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Will politics spare Switzerland's new passport?

Why redesigning a passport is anything but neutral.

Hello again from PolyPassport, bringing you the people and stories shaping multiple citizenship, global mobility, and the cross-border economy.

What we're tracking:

  • Passport politics. Switzerland has announced changes to its fabled Schweizer Pass. We look at the surprising politics of redesigning travel documents.

  • Albania inches closer to a golden visa program. Brussels isn't happy.

  • Italy pauses its digital nomad visa. But it'll be back—maybe.

The surprising perils of a passport redesign

Out with the old, in with the neue. Switzerland’s passport is getting a new look.

This week, the Swiss Federal Police announced they are overhauling the design of a travel document that unlocks visa-free travel to 186 countries—the seventh-strongest passport in the world, according to Henley and Partners. The current Schweizer Pass has been in circulation since 2006.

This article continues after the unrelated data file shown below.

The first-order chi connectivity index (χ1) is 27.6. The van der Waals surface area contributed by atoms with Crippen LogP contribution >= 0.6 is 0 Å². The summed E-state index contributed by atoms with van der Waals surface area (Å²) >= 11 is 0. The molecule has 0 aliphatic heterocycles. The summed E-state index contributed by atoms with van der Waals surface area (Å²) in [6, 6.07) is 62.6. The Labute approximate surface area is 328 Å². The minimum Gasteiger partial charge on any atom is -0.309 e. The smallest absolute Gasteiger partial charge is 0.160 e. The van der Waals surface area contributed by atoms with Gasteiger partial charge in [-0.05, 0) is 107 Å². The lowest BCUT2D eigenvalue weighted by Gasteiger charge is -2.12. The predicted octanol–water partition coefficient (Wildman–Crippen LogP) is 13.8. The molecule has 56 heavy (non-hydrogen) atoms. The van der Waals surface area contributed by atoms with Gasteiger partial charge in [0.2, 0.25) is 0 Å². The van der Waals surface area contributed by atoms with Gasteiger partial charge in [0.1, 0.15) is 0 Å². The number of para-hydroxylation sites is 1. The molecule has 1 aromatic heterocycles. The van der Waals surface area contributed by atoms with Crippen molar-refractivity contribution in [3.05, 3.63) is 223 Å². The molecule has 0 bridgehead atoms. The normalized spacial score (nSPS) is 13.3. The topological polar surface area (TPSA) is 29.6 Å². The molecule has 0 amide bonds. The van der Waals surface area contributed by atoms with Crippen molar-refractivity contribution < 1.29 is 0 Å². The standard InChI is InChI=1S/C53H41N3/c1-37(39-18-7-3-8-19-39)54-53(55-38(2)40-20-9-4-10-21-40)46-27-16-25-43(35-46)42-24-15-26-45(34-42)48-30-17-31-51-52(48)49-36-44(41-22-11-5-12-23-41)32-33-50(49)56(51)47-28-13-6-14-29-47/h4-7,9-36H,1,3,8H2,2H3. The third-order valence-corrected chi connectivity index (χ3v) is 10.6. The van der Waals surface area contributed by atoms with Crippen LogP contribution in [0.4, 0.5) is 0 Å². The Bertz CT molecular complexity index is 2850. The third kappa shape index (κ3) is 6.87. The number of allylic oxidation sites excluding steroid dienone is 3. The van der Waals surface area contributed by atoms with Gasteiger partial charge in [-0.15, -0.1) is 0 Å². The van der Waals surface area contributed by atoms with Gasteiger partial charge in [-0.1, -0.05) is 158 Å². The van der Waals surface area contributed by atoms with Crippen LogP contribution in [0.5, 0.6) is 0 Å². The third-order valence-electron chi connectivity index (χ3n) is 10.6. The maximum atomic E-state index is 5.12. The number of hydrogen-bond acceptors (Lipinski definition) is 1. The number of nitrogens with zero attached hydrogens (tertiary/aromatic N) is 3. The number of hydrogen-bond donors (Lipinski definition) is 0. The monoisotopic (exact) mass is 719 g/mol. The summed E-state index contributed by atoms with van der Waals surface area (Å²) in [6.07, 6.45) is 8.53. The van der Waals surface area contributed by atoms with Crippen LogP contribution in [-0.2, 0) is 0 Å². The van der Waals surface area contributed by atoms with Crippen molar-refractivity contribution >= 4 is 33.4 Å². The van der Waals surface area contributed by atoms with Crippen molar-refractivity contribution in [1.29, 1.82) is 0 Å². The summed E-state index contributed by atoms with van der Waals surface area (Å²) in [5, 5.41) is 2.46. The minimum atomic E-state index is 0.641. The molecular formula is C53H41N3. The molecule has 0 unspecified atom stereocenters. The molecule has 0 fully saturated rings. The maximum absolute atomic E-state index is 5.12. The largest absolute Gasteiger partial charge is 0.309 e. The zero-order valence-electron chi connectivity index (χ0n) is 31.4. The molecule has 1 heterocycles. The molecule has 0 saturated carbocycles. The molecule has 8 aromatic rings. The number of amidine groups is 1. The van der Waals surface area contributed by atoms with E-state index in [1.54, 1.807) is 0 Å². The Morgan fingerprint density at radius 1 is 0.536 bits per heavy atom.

Today's Swiss passport, which is set to retire. Photo credit: euok/Flickr

Authorities say the new version will maintain the unmistakable red cover and white cross that Swiss citizens are accustomed to, and visa pages will continue to bear images of all 26 cantons plus what’s known as “the fifth Switzerland,” or Switzerland abroad. But not much else is known. True to form, the secrecy-obsessed confederation is keeping the new design under wraps until the big reveal at the end of October. Schade.

Typically, a redesign like this is a staid, bureaucratic affair that receives scant attention outside a few enthusiast circles. Take for instance Norway’s recently refreshed passport, which quickly became a cult classic among designers. Or the the amazingly named r/PassportPorn subreddit which took to weighing the merits of the United States’ “next-generation” passport, set to replace the current model by year’s end.

But it's not always a nerd's sport. Every once in a while, passport revisions stir controversy that spills into the national arena.